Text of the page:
Most recently, when Fantagraphics published a book collecting 100 of the project’s finest pieces, the public radio program Studio 360 invited its listeners to invent stories about three objects that host Kurt Andersen and I picked from a New York City thrift store. There were more than 300 entries.
The lesson in all this for us was that the speculative form of story we’d set out to explore offered a different form of engagement. Imagination led to participation; boundaries got blurred, and our objects turned out not to be an end point, but a starting point.
As a result I’ve paid closer attention to other experiments, by museums and others, to open up the notion of objects as communicative prompts that invite audience involvement. One interesting example is the Object Ethnography Project, which involves trading objects for stories; through a series of exchanges, each thing acquires up to three distinct narratives. Our friend Paul Lukas, a New York-based writer and overseer of various creative projects, has hosted a series of “Show & Tell” events, which invite attendees to tell a personal story about an object they’ve brought along. Most recently, The Museum of Contemporary Craft, in Portland, has supplemented its exhibition “Object Focus: The Bowl” with a Tumblr dedicated to stories about bowls. Some are commissioned, but many come from the general public, submitting a variety of tales and even poems.
What matters here is that in all cases, stories are both an end and a means. Significant Objects resulted in an impressive outpouring of narrative creativity, and the book version stands not only as a document of the project, but also a tour de force of imaginative thinking inspired by objects – it’s amazing to experience the range of strategies our writers employed to make readers re-consider these previously overlooked things. In other words, the stories could stand on their own.
But the pleasant surprise (and noteworthy takeaway) was that the stories helped make the original experiment something people wanted to be a part of, not just observe. That’s what gave Significant Objects a life beyond what we ever could have imagined — and gave us a pretty good story to tell in the bargain.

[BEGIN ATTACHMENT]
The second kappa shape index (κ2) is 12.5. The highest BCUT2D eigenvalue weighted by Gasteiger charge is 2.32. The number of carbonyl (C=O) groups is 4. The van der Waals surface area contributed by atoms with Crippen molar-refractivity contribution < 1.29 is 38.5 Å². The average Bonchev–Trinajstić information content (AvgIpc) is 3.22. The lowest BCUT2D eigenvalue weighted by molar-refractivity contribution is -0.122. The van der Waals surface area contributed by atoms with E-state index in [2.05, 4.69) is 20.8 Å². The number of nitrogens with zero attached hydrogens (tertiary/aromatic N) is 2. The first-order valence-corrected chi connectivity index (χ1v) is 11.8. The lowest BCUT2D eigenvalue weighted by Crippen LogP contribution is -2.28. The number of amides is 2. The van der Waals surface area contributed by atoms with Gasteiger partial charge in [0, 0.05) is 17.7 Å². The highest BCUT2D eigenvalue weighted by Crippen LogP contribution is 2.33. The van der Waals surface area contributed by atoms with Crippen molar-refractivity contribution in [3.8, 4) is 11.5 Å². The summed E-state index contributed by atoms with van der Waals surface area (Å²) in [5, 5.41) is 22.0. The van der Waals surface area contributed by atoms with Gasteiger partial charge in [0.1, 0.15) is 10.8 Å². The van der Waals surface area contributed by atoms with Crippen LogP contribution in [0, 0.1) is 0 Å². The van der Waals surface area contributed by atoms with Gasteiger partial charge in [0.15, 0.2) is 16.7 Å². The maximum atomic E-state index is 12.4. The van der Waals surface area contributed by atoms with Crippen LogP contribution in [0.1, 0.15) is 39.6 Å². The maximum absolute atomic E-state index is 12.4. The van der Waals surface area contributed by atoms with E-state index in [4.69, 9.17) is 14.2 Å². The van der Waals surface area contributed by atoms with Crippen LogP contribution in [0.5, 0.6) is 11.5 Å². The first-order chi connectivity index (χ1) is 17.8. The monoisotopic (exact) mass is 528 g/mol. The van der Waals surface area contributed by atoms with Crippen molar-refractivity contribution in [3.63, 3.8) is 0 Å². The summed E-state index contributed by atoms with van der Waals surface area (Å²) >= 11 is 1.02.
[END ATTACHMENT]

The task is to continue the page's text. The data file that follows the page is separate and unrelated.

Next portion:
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  1. I loved this project when I first heard about it–as soon as I read about it, I said it's so "Social Life of Things" by Arjun Appadurai! That text, and others like it were central to my own training as a material anthropologist, and projects like "Significant Objects" only underline why objects are so important to human storytelling and human meaning.

    One question–why do you think that the discipline of material anthropology hasn't really caught on in American training? There's "material culture studies" in folklore and American Studies departments, but they don't typically take this object-centered approach, nor do they approach objects (especially items like trash, mass produced objects, etc.) with this same theoretical approach. I've always found this lack of object-centered thinking in the US curious (I'm American, by the way).

    Hope that you'll post some kind of follow up on Rob Walker's talk for those of us that won't be present for it!

    Thanks for sharing.

  2. We have been taking comparatively meaningless objects from thrift and gift shop, creating tongue-in-cheek/bogus provenances for them, and selling them at fundraising auctions at the annual conferences of the Mountain Plains Museums Association since 2001. Our first such item, a white elephant figurine, was purchased by Ed Able for $100. They have raised as much as $300 per auction for the association and have included everything from a Homer Simpson action figure to a ball and chain (which reportedly belonged to Bugs Bunny and may have been from his "Kill the Wabbit" period).

  3. Steve Friesen,
    Interestingly, perhaps, we explicitly ruled out a charitable/fundraising dimension in our initial experiment — we suspected that introducing the idea of a "good cause" would get in the way of measuring story value.

    Once the experiment was done and we kept publishing stories, we DID a fundraising angle, funneling money to nonprofits. And indeed, prices rose!

    I would imagine this factor would be even more important in the context of a live fundraising auction — everyone is there basically to make or consider making a donation, so the incentive to bid is high. What you've done is a really interesting comment about charitable auctions, actually, and what motivates bidders.

    As a side note, I must say your objects sound way cooler than ours!


  4. Rob,

    The ball and chain was quite cool and I can tell you the back story on that in Baltimore (I'll be helping at the MPMA booth) but the vision was similar yours, to transform the ordinary into more by creative use of ideas and language. Some of us are part of ongoing conversations about the sacredness of objects, a sacredness derived from provenance. How do we know if it's a "piece of the true cross" without the story behind it? And similarly, invented stories can create false sacredness, a pitfall for museums seeking authenticity.